Transplanting Pawpaw, Persimmon

I have some third leaf trees(Oikos seedlings) that I grafted over (successfully! ) this past
spring which have been growing in a nursery bed. I would like to move them out to permanent spots, but am a bit wary since I have read that these taprooted trees can be sensitive to being disturbed. A few pointers I have read include transplanting in the warmer months for pp, as that is when the roots callus and put on regrowth, root pruning by circling the future transplant with a spade 6 months before moving it. Any practical tips?

A couple of the w&t grafted pawpaws to give an idea of scale-

Hybrid persimmon grafted on native seedling, hope it remembers to harden off soon!


Jesse I move pawpaw dormant in early spring only when they are dormant. I’ve had luck moving them if I dig up half of Kansas and if the tree is small enough like yours. I’ve killed them before getting in a hurry and not taking my time. Great looking pawpaws by the way.

I planed two paw paw potted plants in ground in May, 2015. Later realized that the area was too shady. This spring before the plants leafed out, I dug them up and planted them in a new location.

I cut off the tap roots with a shovel as I did not know the roots would go that deep after being in ground for less than a year. They took their time to leaf out but have done well so far.

I would vote for moving yours in the spring. They seem fine even with some tap roots got cut off.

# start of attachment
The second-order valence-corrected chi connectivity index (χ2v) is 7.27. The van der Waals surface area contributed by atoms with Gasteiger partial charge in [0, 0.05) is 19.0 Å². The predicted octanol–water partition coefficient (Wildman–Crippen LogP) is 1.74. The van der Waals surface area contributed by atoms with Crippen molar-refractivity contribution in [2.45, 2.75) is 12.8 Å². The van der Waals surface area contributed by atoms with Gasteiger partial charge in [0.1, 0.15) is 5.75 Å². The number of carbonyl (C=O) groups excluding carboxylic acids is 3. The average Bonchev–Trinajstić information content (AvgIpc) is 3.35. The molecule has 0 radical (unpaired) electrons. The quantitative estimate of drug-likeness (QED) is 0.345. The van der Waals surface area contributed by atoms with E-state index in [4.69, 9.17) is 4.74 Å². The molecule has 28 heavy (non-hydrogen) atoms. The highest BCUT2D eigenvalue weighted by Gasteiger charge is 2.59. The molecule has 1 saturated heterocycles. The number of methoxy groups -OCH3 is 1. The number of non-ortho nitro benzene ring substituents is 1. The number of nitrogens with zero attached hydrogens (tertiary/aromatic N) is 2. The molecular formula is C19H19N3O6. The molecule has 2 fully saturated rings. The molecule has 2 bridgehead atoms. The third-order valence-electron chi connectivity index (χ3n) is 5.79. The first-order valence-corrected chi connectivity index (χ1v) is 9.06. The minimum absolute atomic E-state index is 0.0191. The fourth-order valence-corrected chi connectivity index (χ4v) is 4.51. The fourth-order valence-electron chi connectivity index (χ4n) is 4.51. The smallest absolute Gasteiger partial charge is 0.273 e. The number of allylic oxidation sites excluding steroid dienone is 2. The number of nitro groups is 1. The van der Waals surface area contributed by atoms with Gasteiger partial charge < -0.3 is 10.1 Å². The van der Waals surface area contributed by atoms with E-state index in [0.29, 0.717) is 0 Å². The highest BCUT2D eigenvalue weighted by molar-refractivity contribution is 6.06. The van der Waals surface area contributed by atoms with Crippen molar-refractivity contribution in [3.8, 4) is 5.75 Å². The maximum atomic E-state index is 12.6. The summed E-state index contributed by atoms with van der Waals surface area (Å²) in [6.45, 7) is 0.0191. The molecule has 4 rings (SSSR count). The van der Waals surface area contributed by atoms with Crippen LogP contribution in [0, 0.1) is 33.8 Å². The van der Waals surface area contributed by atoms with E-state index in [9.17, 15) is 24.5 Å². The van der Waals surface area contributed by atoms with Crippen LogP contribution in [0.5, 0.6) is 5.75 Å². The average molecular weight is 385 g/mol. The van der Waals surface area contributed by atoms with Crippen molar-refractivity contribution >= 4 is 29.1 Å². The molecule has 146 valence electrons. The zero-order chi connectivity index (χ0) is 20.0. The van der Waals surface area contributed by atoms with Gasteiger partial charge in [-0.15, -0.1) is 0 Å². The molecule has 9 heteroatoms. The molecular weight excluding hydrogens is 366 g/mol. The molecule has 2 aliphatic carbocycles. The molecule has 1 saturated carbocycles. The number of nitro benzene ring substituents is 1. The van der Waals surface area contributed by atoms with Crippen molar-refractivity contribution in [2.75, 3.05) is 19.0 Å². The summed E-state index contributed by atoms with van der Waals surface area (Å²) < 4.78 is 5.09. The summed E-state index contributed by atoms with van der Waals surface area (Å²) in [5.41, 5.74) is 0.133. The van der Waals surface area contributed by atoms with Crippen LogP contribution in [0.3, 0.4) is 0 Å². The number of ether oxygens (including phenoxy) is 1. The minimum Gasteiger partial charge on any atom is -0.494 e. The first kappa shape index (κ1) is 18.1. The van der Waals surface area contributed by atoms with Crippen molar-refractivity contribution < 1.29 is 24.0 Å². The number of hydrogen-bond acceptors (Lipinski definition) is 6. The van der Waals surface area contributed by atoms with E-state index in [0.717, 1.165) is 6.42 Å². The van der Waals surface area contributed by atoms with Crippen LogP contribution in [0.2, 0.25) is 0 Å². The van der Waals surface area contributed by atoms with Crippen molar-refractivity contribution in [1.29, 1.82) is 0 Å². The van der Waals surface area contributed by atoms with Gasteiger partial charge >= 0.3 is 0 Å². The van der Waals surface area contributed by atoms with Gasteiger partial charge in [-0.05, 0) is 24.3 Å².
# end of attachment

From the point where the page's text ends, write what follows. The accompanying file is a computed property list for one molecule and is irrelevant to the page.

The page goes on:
1 Like


my only tip would be patient optimism…I transplanted a couple pawpaw this year, some 1-yr seedlings and a stubby second-year graft. Many of the 1-yr looked to die, over half came back kept moist and in the shade, but they took like a month and a half to leaf.

The grafted plant I had put a piece of Mango on as a rescue branch, and that whole plant died back over 3 or 4 weeks, losing every leaf, then a week later Mango came on a stick that had been grafted over 2 months back. After a couple weeks I had resigned myself to Mango instead of the original, when now I have leaflets of Shenandoah that came another couple weeks after the Mango. Go figure, but they take their time pulling through and re-growing…

I experienced what I thought was the loss of one or both Pawpaws last Fall (planted Feb '15), and I think the problem was improper care (watering them with high-pH well water, for one). I made some last ditch efforts to help them before they appeared to fade out; but this Spring, after quite a while of nothing, they came back strong.
About June 1 this year, I planted three more, in a much better location. Two of them had very small root systems but had just been transferred into 3 gal. pots and were sold ‘as though’ and are still alive. One has a mystery problem that could be wind damage or a bug or ?? To explain the photos: the cyan hexagon shows leaf damage from the top of the cage, and shows why I put padding in other places on the cage top; the lavender rectangle shows ?? maybe caterpillar damage; the three red rectangles show the mystery damage. It seems that all three of the newer plants might be experiencing nutrient deficiency so I gave them all a mild dose of iron and organic fert just two days ago, including foliar spray. I’d like to hear any ideas about what might be causing this odd injury. Thanks in advance.

Possibly slugs.They will eat Pawpaw leaves. Brady
This is a photo of some young ones in pots,inside a plastic tub.The shiny slime may not be visible in the pic.
I need to stop those buggers.These are fairly small slugs.

1 Like

I have some about that size and I’ve been growing them in air-pruning RB2 containers. This lets me keep the young photosensitive trees in filtered light for the first two seasons and makes transplanting them into full sun a dream. I had something leaf munching a little. I sprayed them with permethrin and it stopped.